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Avalanche Advisory

Turnagain Area Avalanche Advisory
Forecaster:   Wendy Wagner  
Tuesday, January 29th 2013
Created: Jan 29th 6:51 am
2 Moderate Alpine / Above 2,500' Travel Advice: Heightened avalanche conditions on specific terrain features. Evaluate snow and terrain carefully; identify features of concern.
1 Low Treeline / 1,000'-2,500' Travel Advice: Generally safe avalanche conditions. Watch for unstable snow on isolated terrain features.
1 Low Below Treeline / Below 1,000' Travel Advice: Generally safe avalanche conditions. Watch for unstable snow on isolated terrain features.
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The Bottom Line

Above treeline, the addition of 2-4 inches of snow with sustained easterly wind will keep our avalanche danger at MODERATE today for wind slab avalanches. These will be most pronounced on upper elevation steep slopes and in the 4-12" thick range. Watch for these fresh slabs to be sensitive to human triggers. Below treeline the danger remains LOW where only 1-3 inches of snow is expected to fall on a stout crust. It is unlikely, but in the case snowfall rates pick up and more than a few inches falls below treeline, expect the danger to rise to MODERATE as the new snow, and subsequent wind drifts, will not bond well to the crust.


Primary Concern

It was a fairly quiet day in the backcountry yesterday. We did not see or hear of any avalanche activity, nor were there too many folks out watching last weekend’s clear skies fill with clouds. We did get one report of soft wind slab conditions found in steeper north facing terrain.

Today, moderate to strong easterly winds accompanied by a few inches of snow is on tap. Fresh wind drifts and slabs will be forming on the lee side of ridgelines and in catchment zones mid-slope. These are likely to be sensitive to human triggers but in the shallow range (4-12”) due to the modest amount of new snow and the limited existing snow available for transport. Keeping an eye out for smooth rounded surfaces, stiff feeling snow and shooting cracks will be key to avoiding triggering a wind slab avalanche.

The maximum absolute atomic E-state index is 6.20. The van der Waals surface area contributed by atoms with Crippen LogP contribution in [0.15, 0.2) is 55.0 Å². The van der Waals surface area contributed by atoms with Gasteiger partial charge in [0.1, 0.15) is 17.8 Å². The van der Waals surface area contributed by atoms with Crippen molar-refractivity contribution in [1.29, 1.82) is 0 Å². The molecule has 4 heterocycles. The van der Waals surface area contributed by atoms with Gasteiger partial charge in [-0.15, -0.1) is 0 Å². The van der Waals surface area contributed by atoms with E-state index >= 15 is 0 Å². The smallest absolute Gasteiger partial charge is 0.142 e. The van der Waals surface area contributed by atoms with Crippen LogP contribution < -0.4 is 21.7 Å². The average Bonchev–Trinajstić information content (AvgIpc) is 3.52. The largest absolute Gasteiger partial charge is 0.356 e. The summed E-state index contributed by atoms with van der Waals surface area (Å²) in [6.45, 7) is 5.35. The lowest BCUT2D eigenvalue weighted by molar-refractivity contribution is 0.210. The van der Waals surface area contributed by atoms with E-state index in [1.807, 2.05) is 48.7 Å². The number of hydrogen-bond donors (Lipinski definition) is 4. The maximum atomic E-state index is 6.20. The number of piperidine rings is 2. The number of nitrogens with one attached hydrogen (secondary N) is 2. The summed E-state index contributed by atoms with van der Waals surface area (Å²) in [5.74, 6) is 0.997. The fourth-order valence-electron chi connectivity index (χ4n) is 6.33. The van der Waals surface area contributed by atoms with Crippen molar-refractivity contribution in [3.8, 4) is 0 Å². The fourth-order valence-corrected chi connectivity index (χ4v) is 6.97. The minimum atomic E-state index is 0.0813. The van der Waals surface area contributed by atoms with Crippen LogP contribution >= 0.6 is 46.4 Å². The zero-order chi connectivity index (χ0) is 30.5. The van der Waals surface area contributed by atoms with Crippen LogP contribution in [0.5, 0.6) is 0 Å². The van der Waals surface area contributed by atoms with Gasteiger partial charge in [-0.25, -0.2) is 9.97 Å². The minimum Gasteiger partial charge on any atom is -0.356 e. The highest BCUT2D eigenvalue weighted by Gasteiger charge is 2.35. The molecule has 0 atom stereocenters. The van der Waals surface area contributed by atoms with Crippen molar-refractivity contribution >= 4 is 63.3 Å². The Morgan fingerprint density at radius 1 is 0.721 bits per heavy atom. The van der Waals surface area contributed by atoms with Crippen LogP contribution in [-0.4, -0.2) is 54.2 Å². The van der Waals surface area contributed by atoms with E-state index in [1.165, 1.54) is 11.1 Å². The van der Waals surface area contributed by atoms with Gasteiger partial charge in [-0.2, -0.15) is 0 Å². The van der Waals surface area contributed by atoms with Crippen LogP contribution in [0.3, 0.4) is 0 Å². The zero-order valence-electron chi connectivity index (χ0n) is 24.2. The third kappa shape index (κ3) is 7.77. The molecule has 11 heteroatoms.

Below treeline a stout crust exists on the surface where the few inches of new snow today will likely get blown around and drifted into pockets. These pockets should be quite small but at the same note, will have a hard time sticking to the crust. In the case snowfall amounts increase to more than a few inches, watch for these small drifts to become larger and more worrisome.


Secondary Concern

The deep slab avalanche problem remains in the back of our heads. We are still concerned that in shallow areas above treeline there is a chance a person could trigger a slab avalanche breaking in the weak snow near the ground. Keeping with good travel practices – exposing only one person at a time, moving efficiently through steep terrain and steering clear of shallow areas near rocks is the best bet for avoiding one of these larger and more dangerous slides.


Mountain Weather

Cloudy skies, rapidly warming temperature and scattered snow showers have moved in overnight. This has quickly replaced the cold and clear weather that dominated the weekend. Overnight, Girdwood Valley and the Turnagain area picked up 1-2” of low density snow but the snow showers are tapering off this morning. Temperature is on the rise at all elevations - ridgetops have gone from -10F to ~+10F in 24 hours while lower elevations have seen a jump from ~-15F to +15-25F. The easterly wind that is responsible for bringing in the warm air has been in the 10-20mph range gusting near 40mph.

Today, snow flurries will continue but look to only add another inch or two in favored locations - for a total of 2-4” of new snow. Temperatures look to top out in the mid to upper teens at ridgetops today and the mid to upper 20’s below treeline. The easterly wind will remain in the 15mph range with gusts to 40mph.

Wednesday and Thursday will see cloudy skies, increasing temperature and a better shot for snow accumulation. We should see snow at sea level today but this will turn to a rain-snow mix Wednesday.

 


Kevin will issue the next advisory tomorrow morning, January 30th.

This is a general backcountry avalanche advisory issued for Turnagain Arm with Turnagain Pass as the core advisory area (this advisory does not apply to highways, railroads, or operating ski areas).

Winter snowmachine use open/closed status and riding conditions updates

Riding status is not associated with avalanche danger. An area will be open to motorized use in accordance to the Forest Management Plan when snow coverage is adequate to protect underlying vegetation. Backcountry hazards including avalanche hazard are always present regardless of the open status of motorized use areas.

(Updated: May 16, 2017 )

AREA STATUS WEATHER AND RIDING CONDITIONS
Glacier District
Johnson Pass: Closed
Placer River: Closed
Skookum Drainage: Closed
Turnagain Pass: ClosedThanks all for a safe and fun season on the Chugach NF! Stay tuned for the 2017/18 season. #playsafe #snowtosealevel
Twentymile: Closed
Seward District
Carter Lake: Closed
Lost Lake Trail: Closed
Primrose Trail: Closed
Resurrection Pass Trail: ClosedResurrection Pass trail will be open to snowmachine use during the 2017/18 winter season.
Snug Harbor: Closed
South Fork Snow River Corridor: Closed
Summit Lake: Closed

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The information in this advisory is from the U.S. Forest Service, which is solely responsible for its content. This advisory describes general avalanche conditions and local variations always occur. This advisory provided by the Chugach National Forest, in partnership with Friends of the Chugach National Forest Avalanche Information Center.


USFS SNOW AND AVALANCHE HOTLINE (907) 754-2369
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